OpenBSD follows in the footsteps of 4.4BSD by supporting the hp300; most types of machine are supported with 68020 or better processors, along with SCSI and HPIB storage devices.
OpenBSD/hp300 runs 8k pagesize executables natively (the first operating system for the hp300 to do so), maintaining the standard binary format used by all other OpenBSD m68k platforms.
The hp300 port has now also switched to the regular config(8) for kernel configuration. This enables the port to support things like User Kernel Config and, in the future, the generic SCSI sub-system.
(1) 400-series machines configured for Domain/OS are not fully
supported; the ROMs must be in HP-UX mode in order to boot the system.
See the hp300 FAQ page for information on how to
change the ROM mode.
(2) SCSI-II drives are known to work, though this may require changing a jumper on some drives. See your disk's documentation for details.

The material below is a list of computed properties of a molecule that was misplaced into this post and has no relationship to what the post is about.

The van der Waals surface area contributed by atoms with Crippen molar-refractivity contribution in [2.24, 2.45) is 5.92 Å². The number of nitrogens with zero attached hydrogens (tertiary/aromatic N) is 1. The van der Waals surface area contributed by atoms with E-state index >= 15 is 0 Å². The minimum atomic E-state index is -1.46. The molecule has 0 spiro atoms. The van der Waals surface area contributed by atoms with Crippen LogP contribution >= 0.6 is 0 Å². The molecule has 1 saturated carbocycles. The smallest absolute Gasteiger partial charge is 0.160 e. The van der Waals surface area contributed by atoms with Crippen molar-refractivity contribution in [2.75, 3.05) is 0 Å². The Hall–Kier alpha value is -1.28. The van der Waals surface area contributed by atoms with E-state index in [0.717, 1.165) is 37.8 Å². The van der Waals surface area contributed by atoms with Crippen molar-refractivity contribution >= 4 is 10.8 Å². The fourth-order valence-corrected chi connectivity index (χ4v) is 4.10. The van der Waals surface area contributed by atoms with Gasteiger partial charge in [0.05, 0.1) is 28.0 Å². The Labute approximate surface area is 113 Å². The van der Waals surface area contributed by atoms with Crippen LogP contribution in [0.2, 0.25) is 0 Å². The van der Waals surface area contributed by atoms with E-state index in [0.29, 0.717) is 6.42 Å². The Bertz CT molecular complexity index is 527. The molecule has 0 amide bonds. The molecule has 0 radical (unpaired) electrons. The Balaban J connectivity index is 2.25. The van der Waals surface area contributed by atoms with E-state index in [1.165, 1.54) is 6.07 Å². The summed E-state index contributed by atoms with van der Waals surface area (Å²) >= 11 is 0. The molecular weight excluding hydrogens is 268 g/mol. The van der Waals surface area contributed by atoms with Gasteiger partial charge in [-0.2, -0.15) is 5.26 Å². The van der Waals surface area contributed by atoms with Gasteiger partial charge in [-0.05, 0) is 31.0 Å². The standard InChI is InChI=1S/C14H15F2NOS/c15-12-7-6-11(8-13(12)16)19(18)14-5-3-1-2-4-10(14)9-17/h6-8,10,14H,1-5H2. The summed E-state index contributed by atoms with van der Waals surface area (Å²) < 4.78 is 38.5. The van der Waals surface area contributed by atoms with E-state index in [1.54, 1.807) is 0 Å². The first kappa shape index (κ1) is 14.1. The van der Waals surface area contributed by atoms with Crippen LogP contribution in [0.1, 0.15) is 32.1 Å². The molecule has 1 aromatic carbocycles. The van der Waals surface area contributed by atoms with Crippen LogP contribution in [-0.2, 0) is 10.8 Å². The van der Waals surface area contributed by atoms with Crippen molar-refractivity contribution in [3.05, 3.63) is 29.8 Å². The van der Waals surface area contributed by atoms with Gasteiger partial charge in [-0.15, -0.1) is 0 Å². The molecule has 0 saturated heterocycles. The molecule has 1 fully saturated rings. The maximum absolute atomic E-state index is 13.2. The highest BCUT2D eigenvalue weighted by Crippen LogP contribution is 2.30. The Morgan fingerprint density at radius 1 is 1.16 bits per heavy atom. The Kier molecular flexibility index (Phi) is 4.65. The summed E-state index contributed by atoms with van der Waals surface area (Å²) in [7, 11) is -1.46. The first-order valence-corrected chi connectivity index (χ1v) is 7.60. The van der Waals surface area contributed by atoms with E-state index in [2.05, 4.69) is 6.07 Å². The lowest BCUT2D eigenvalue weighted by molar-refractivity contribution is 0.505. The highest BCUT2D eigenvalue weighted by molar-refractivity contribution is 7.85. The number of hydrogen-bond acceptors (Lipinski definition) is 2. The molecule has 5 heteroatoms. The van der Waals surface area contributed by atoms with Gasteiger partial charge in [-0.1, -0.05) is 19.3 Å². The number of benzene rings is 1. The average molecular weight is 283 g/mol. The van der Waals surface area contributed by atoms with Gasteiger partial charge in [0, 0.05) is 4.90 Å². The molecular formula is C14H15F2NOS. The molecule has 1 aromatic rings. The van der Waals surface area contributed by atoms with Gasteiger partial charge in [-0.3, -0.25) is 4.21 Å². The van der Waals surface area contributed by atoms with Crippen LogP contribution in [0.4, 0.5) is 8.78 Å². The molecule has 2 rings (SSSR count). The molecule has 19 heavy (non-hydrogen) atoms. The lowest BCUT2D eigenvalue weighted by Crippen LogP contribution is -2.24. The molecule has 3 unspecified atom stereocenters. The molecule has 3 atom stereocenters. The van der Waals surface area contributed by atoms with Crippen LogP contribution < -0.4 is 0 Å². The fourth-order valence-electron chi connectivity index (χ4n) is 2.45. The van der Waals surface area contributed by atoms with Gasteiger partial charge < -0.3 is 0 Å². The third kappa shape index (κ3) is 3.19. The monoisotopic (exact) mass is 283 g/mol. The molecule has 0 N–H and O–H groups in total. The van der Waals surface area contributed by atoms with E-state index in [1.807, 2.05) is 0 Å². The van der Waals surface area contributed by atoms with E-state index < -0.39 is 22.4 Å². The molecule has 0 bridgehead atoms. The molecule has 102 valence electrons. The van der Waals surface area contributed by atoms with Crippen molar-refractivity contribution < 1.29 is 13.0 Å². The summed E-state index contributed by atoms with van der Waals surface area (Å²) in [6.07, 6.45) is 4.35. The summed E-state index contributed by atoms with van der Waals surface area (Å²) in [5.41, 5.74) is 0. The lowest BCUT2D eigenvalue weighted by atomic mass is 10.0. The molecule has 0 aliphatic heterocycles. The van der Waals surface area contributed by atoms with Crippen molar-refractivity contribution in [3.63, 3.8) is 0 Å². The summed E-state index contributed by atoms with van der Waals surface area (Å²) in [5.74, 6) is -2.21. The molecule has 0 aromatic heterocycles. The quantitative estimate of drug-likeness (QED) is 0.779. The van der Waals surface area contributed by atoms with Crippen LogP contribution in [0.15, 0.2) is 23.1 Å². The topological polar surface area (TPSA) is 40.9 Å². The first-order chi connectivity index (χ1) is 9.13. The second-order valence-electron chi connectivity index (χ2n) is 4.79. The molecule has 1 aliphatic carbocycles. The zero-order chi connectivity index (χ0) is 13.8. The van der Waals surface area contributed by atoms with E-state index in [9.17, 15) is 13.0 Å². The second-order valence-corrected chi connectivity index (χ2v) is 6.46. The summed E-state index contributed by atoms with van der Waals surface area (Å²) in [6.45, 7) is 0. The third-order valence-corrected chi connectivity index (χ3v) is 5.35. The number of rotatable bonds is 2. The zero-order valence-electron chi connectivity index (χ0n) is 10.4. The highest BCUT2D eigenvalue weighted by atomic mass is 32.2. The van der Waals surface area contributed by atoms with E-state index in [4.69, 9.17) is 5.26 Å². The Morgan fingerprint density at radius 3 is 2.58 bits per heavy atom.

(3) Serial mice connected to a HIL to quad converter are also known to work.
Much more information about hardware configuration may be found on the hp300 FAQ page.
OpenBSD/hp300 is known to run old pre-1.2 NetBSD m68k4k binaries via the COMPAT_M68K4K, COMPAT_10 and COMPAT_11 kernel options; it is assumed that it will also still run hp300 4.4BSD binaries. COMPAT_SUNOS may be used to run sun3 SunOS binaries (a few have been tested and work). COMPAT_HPUX is also available, but has not been tested.
Slower machines may sometimes have problems booting from a serial console. The symptom of this are panics during the kernel autoconfiguration process; this can be avoided by using faster/different terminals or by eliminating the terminal's use of flow control.
There is now (untested) support for the 425e; a terminal must be connected to the first serial port in order to boot the system. If anyone gets a 425e to work, please let me know.
Snapshots are made available from time to time.
The maintainer of the hp300 port is Jason Downs, <firstname.lastname@example.org>.